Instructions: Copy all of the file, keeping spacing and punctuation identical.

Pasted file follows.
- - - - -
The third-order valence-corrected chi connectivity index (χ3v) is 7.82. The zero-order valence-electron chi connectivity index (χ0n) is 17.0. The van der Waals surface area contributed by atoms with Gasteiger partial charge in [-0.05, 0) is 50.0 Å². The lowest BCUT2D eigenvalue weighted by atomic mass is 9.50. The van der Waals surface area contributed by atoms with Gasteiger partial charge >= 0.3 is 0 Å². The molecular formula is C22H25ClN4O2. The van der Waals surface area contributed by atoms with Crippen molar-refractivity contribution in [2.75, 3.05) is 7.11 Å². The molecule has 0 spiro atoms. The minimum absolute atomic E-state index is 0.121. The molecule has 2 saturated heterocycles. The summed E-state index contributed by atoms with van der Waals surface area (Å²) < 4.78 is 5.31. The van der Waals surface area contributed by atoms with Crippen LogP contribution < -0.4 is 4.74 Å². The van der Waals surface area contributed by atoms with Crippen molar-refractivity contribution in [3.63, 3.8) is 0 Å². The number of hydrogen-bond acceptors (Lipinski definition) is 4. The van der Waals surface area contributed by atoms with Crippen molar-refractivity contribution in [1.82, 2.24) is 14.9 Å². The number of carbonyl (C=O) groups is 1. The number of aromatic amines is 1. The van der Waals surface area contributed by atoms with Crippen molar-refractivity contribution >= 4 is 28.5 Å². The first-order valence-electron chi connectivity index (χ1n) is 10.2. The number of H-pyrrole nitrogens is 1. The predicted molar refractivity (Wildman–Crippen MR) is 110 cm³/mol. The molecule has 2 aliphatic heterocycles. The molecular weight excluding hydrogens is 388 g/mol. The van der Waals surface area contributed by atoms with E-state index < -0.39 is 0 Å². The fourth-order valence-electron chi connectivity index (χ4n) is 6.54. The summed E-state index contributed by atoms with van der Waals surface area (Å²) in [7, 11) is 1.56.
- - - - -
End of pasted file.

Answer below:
The third-order valence-corrected chi connectivity index (χ3v) is 7.82. The zero-order valence-electron chi connectivity index (χ0n) is 17.0. The van der Waals surface area contributed by atoms with Gasteiger partial charge in [-0.05, 0) is 50.0 Å². The lowest BCUT2D eigenvalue weighted by atomic mass is 9.50. The van der Waals surface area contributed by atoms with Gasteiger partial charge >= 0.3 is 0 Å². The molecular formula is C22H25ClN4O2. The van der Waals surface area contributed by atoms with Crippen molar-refractivity contribution in [2.75, 3.05) is 7.11 Å². The molecule has 0 spiro atoms. The minimum absolute atomic E-state index is 0.121. The molecule has 2 saturated heterocycles. The summed E-state index contributed by atoms with van der Waals surface area (Å²) < 4.78 is 5.31. The van der Waals surface area contributed by atoms with Crippen LogP contribution < -0.4 is 4.74 Å². The van der Waals surface area contributed by atoms with Crippen molar-refractivity contribution in [3.63, 3.8) is 0 Å². The number of hydrogen-bond acceptors (Lipinski definition) is 4. The van der Waals surface area contributed by atoms with Crippen molar-refractivity contribution in [1.82, 2.24) is 14.9 Å². The number of carbonyl (C=O) groups is 1. The number of aromatic amines is 1. The van der Waals surface area contributed by atoms with Crippen molar-refractivity contribution >= 4 is 28.5 Å². The first-order valence-electron chi connectivity index (χ1n) is 10.2. The number of H-pyrrole nitrogens is 1. The predicted molar refractivity (Wildman–Crippen MR) is 110 cm³/mol. The molecule has 2 aliphatic heterocycles. The molecular weight excluding hydrogens is 388 g/mol. The van der Waals surface area contributed by atoms with E-state index < -0.39 is 0 Å². The fourth-order valence-electron chi connectivity index (χ4n) is 6.54. The summed E-state index contributed by atoms with van der Waals surface area (Å²) in [7, 11) is 1.56.